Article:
NCCU Kicks Off SNCC Discussion Series

Posted January 24, 2024, 8:59AM

In February, North Carolina Central University (NCCU) will kick off a two-year multi-campus discussion series on a youth organization active in the civil rights movement of the 1960s.

SNCC and Grassroots Organizing: Building a More Perfect Union” will start on Friday, Feb. 2, 7 p.m. with an art and culture roundtable at the Student Center.

On Saturday, Feb. 3, the School of Law will host two events. A voting rights discussion will start 10 a.m. and a learning toolkit workshop at 1:30 p.m. The purpose of the series is to explore how the experiences of Student Nonviolent Coordinating Committee or SNCC (pronounced ‘Snick’) can inform community organizing and activism.

Veterans of SNCC will attend and participate in the series. The organization worked with local people in the Deep South during the Jim Crow era on such topics as voter registration and desegregation.

“This is one of the instances where young people took the lead, even though SNCC was sponsored by Martin Luther King’s organization,” said Jarvis Hall, Ph.D., associate professor of political science at NCCU. “They used local people to try to mobilize local people.”

SNCC was founded in 1960 at Shaw University in Raleigh. Three people who attended the founding conference represented North Carolina College, later renamed North Carolina Central University, Hall said.

“SNCC was more confrontational,” said April Dawson, associate dean of technology and innovation and professor of law at NCCU. “Having that infusion of youthful enthusiasm and energy and willingness to confront that more seasoned individuals did not necessarily advocate.”

For example, SNCC was known for the freedom rides that started in May 1961, according to Groups of activists in mixed racial groups would ride segregated buses into and across the South.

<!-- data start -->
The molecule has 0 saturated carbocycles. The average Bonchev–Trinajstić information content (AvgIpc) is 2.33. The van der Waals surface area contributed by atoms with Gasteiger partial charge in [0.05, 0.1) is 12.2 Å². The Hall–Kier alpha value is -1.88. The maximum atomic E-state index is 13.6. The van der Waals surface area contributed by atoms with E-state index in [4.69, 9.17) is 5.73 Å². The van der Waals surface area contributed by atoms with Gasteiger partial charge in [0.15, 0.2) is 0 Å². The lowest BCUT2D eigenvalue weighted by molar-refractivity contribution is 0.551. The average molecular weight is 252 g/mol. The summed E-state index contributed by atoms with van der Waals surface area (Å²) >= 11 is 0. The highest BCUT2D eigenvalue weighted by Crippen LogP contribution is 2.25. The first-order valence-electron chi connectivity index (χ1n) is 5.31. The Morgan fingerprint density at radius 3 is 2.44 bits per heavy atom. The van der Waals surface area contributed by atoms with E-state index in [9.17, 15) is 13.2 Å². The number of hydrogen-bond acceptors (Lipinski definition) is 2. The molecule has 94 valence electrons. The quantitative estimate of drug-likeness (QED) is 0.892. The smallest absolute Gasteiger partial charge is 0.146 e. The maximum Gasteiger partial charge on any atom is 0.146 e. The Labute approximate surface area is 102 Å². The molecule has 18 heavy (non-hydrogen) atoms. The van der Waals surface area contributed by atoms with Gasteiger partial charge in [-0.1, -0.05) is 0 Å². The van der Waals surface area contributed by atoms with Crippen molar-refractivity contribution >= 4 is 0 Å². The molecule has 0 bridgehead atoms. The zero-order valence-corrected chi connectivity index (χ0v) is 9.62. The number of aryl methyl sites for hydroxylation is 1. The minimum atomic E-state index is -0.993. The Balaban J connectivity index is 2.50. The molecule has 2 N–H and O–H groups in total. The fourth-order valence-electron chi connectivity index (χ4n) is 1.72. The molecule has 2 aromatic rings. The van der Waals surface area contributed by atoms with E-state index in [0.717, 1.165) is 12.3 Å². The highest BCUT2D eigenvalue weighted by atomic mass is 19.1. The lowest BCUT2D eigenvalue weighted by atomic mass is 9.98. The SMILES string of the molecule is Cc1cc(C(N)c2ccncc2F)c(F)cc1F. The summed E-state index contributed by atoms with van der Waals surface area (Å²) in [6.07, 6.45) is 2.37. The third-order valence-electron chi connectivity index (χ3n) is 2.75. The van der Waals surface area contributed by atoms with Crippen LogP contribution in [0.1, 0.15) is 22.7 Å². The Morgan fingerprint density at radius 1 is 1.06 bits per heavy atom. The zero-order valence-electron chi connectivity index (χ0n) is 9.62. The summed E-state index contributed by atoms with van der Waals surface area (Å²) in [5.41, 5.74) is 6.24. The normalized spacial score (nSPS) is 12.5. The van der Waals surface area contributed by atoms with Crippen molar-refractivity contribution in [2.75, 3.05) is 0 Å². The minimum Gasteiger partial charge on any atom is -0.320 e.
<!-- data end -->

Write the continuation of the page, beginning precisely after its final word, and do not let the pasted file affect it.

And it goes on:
“They were the front-line people, the foot soldiers if you will, who went down to the Deep South, which was very dangerous at the time,” Hall said. 

Hundreds of freedom riders met with violent resistance from local law enforcement and white segregationist Southerners. They were arrested, beaten and threatened with death.

They were also successful. In November 1961, the Interstate Commerce Commission mandated the full desegregation of all interstate travel facilities.

During the summer of 1964, SNCC and other civil rights volunteers went to Mississippi to increase Black voter registration. Like the freedom rides, activists were arrested and beaten while three were murdered; Michael Schwerner and Andrew Goodman, white men from New York, and James Chaney, a local Black man.

In addition to Dr. Hall and Atty. Dawson, other NCCU faculty participating in the series include: Artemesia Stanberry, Ph.D., department of political science, Irving Joyner, Charles Hamilton Houston Endowed Chair and professor of law and Charles Johnson, Ph.D., chair of the department of history.

The discussion series is funded by a grant from the National Endowment for the Humanities and is being administered by the John Hope Franklin Humanities Institute at Duke University. In addition to NCCU, five historically Black colleges or universities (HBCUs) and six museums will take part in the discussion series. Those are:

  • Claflin University (Orangeburg, SC)
  • Howard University (Washington, D.C.)
  • Morehouse College (Atlanta, Georgia)
  • Prairie View A&M University (Prairie View, Texas)
  • Tougaloo College (Jackson, Mississippi)
  • Birmingham Civil Rights Institute (Birmingham, Alabama)
  • International Civil Rights Center and Museum (Greensboro, North Carolina)
  • Mississippi Civil Rights Museum (Jackson, Mississippi)
  • National Center for Civil and Human Rights (Atlanta, Georgia)
  • National Civil Rights Museum (Memphis, Tennessee)
  • National Museum of African American History and Culture (Washington, D.C.). 

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